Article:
Environmental and Nutritional Tips to Improve Your Family’s Health
This feature highlights reports, studies, and feedback from families on efforts that can make a positive impact in our quest for health. We invite you to share material with us that you think would be of interest to our readers.
Topics featured in this article:
- Think Twice about Toddlers and Tablets
- FDA Taking a Look at ‘Antibacterial’ Soap
- Functional Impairment in Electrohypersensitivity
- Large Scale Studies on Vitamin Supplements are Flawed
- Cheerios are Now GMO-Free
- Are Pesticides in Drinking Water Making People More Allergic?
- A Parent Pursues a Dental Appliance for Persistent Tics
1) Think Twice about Toddlers and Tablets
Daniel Amen, MD, warns that too much screen time for babies and toddlers, especially touch screens, is delaying the development of fine motor skills and muscle strength. Amen points out that the American Academy of Pediatrics advises children under 2 should avoid all digital devices. The position paper by the American Academy of Pediatrics is here.
2) FDA Taking a Look at ‘Antibacterial’ Soap
According to the FDA, every day, consumers use antibacterial soaps and body washes at home, work, school and in other public settings. Especially because so many consumers use them, FDA believes that there should be clearly demonstrated benefits to balance potential risks. In fact, there currently is no evidence that over-the-counter (OTC) antibacterial soap products are any more effective at preventing illness than washing with plain soap and water. Antibacterial soap products contain chemical ingredients, such as triclosan and triclocarban, which may carry unnecessary risks given that their benefits are unproven. The Environmental Working Group says triclosan is linked to liver and inhalation toxicity, and low levels of triclosan may disrupt thyroid function.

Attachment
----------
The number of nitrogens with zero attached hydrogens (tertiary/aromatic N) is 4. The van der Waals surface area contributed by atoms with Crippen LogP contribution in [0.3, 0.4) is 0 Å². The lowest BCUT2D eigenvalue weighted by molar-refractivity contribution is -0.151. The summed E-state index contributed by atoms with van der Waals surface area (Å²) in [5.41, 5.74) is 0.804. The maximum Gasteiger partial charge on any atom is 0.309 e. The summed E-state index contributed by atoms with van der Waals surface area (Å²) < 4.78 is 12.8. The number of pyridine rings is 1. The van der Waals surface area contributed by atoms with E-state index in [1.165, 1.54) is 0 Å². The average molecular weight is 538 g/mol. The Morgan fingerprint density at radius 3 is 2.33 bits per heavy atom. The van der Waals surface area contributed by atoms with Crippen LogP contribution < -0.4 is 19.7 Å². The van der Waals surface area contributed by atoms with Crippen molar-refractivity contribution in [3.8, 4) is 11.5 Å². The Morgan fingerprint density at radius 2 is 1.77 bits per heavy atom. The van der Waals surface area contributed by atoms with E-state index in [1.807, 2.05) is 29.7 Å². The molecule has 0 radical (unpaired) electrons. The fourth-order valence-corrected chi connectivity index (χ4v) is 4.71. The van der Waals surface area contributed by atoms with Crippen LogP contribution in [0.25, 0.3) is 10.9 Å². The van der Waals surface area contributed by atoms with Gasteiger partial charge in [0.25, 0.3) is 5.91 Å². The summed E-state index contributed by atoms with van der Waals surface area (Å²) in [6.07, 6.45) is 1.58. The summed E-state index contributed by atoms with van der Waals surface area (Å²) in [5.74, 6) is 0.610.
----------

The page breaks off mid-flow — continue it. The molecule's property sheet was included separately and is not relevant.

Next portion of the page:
There are indications that certain ingredients in these soaps may contribute to bacterial resistance to antibiotics, and may have unanticipated hormonal effects that are of concern to FDA. See the FDA press release.
3) Functional Impairment in Electrohypersensitivity
Sweden recognizes electrohypersensitivity as a functional impairment. Olle Johansson of the Department of Neuroscience, Karolinska Institute in Stockholm answers questions in this video on how people recognize they are hypersensitive to electromagnetic radiation, what can be done about it, how many are affected, and more. He notes that in Sweden is not considered a disease, but rather a disability that allows for certain benefits. Click to watch the video: